Snow, ice and other debris can block exhaust vents for furnaces, water heaters and similar appliances, potentially causing toxic fumes and poisonous carbon monoxide to build up indoors. Furthermore, snow and ice accumulated around natural gas meters and regulators can prevent gas company personnel and first-responders from locating and accessing them during an emergency.
Customers should note the location of outdoor vents, including sidewall vents, as well as meters and regulators, and make sure they remain clear and accessible. After the storm has safely passed, snow or debris should be removed gently by hand or with a broom to avoid damage. Customers should also be alert to potential ice build-up on rooftops and gutters. Falling ice and snow can damage utility meters and regulators.
“We want customers to stay comfortable and safe all winter. Taking the simple, but important step of keeping gas equipment free of snow and ice can help prevent serious safety hazards, and ensure that emergency responders have the access they need,” said Robert Kump, CEO of Avangrid Networks, parent company of Berkshire Gas of Massachusetts, Connecticut Natural Gas and Southern Connecticut Gas.
Additional safety tips:
Call your natural gas company to report gas leaks, odors or damaged gas equipment. If you suspect a leak, leave the area or building and call from outdoors or a neighbor’s home. If there’s an immediate danger, call 911.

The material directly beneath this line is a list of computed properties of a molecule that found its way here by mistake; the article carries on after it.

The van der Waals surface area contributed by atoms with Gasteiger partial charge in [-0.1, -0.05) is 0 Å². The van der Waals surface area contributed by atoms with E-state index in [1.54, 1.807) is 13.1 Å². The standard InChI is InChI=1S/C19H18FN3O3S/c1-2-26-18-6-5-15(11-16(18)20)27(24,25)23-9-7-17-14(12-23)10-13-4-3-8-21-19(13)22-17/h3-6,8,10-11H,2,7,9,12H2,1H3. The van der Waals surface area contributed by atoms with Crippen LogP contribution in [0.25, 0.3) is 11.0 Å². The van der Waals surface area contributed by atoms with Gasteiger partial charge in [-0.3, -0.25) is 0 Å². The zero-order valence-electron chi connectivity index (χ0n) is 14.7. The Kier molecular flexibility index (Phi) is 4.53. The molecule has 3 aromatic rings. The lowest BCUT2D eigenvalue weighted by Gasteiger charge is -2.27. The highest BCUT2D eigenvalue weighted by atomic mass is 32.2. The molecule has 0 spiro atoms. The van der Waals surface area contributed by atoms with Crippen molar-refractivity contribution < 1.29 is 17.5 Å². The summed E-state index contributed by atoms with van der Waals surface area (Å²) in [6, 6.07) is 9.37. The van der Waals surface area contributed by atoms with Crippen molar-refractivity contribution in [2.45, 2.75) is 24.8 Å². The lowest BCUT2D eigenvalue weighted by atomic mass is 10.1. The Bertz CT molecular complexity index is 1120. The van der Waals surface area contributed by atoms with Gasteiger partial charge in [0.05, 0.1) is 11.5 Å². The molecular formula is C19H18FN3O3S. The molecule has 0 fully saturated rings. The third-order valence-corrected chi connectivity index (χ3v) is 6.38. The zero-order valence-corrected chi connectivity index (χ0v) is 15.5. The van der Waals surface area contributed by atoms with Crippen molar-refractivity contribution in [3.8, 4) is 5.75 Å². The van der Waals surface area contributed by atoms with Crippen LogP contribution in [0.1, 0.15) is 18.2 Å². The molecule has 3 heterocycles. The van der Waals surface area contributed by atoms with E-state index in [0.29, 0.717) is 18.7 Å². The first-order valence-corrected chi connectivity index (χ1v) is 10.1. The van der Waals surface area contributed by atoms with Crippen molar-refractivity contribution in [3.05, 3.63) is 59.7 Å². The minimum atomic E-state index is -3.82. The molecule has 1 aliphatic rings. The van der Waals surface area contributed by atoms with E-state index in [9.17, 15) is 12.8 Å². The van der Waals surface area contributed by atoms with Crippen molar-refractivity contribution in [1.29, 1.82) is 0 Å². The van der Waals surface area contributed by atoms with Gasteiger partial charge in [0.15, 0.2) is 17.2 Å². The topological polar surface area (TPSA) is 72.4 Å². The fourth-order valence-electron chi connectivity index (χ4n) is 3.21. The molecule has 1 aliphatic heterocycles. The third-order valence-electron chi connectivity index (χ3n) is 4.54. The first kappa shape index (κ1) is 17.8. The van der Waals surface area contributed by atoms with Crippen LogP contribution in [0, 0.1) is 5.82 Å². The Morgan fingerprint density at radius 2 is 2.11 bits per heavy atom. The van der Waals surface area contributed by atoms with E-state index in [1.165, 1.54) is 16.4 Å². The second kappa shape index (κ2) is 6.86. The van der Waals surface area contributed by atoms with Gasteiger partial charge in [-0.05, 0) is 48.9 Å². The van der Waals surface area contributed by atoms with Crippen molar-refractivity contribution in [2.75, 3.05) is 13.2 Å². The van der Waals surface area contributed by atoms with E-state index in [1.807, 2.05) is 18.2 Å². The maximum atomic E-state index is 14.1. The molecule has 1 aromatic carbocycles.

- Berkshire Gas: 800-292-5012 or 413-499-1680
- Connecticut Natural Gas: 860-246-5325 (Hartford area) or 203-869-6913 (Greenwich)
- Southern Connecticut Gas: 800-513-8898
Smoke and carbon monoxide detectors
Smoke and carbon monoxide detectors should be located on every level of your home, outside all sleeping areas and inside each bedroom. Test them monthly and replace the batteries at least twice a year.
Never use your stove or oven to stay warm. Only space heaters intended for indoor use should be operated indoors or in enclosed spaces, in accordance with the manufacturer’s instructions. If you are unable to keep your home safely and comfortably heated, call 211 for resources that can help you and your family.
Any generator that plugs into a home’s wiring should be connected via a transfer switch by a licensed electrician. This ensures that when the generator is in use, house wiring is isolated from utility lines. Improper installation can damage the generator, or create hazards for utility employees working on poles, or even the general public. If adding a natural gas-fired generator, consult your gas company to ensure there is adequate pressure. Generators should be placed outdoors and away from doors and windows to prevent exposure to carbon monoxide.